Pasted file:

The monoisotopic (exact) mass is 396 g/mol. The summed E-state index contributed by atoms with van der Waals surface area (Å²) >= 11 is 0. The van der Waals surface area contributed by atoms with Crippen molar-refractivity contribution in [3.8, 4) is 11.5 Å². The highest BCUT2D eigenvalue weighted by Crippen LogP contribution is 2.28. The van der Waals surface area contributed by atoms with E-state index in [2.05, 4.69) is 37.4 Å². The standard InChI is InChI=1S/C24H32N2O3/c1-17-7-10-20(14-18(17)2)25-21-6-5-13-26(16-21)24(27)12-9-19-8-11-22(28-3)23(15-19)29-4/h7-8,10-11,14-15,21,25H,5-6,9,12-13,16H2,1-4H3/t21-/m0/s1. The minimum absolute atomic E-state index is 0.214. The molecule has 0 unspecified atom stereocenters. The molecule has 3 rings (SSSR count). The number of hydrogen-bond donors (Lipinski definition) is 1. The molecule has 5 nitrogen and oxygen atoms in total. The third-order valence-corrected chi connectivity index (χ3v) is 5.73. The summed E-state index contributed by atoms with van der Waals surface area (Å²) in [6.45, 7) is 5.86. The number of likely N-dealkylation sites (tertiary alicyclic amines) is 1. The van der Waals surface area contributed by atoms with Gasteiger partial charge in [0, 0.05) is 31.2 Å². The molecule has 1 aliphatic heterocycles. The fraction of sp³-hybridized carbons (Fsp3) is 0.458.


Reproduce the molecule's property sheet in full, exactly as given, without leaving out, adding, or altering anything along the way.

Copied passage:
The monoisotopic (exact) mass is 396 g/mol. The summed E-state index contributed by atoms with van der Waals surface area (Å²) >= 11 is 0. The van der Waals surface area contributed by atoms with Crippen molar-refractivity contribution in [3.8, 4) is 11.5 Å². The highest BCUT2D eigenvalue weighted by Crippen LogP contribution is 2.28. The van der Waals surface area contributed by atoms with E-state index in [2.05, 4.69) is 37.4 Å². The standard InChI is InChI=1S/C24H32N2O3/c1-17-7-10-20(14-18(17)2)25-21-6-5-13-26(16-21)24(27)12-9-19-8-11-22(28-3)23(15-19)29-4/h7-8,10-11,14-15,21,25H,5-6,9,12-13,16H2,1-4H3/t21-/m0/s1. The minimum absolute atomic E-state index is 0.214. The molecule has 0 unspecified atom stereocenters. The molecule has 3 rings (SSSR count). The number of hydrogen-bond donors (Lipinski definition) is 1. The molecule has 5 nitrogen and oxygen atoms in total. The third-order valence-corrected chi connectivity index (χ3v) is 5.73. The summed E-state index contributed by atoms with van der Waals surface area (Å²) in [6.45, 7) is 5.86. The number of likely N-dealkylation sites (tertiary alicyclic amines) is 1. The van der Waals surface area contributed by atoms with Gasteiger partial charge in [0, 0.05) is 31.2 Å². The molecule has 1 aliphatic heterocycles. The fraction of sp³-hybridized carbons (Fsp3) is 0.458.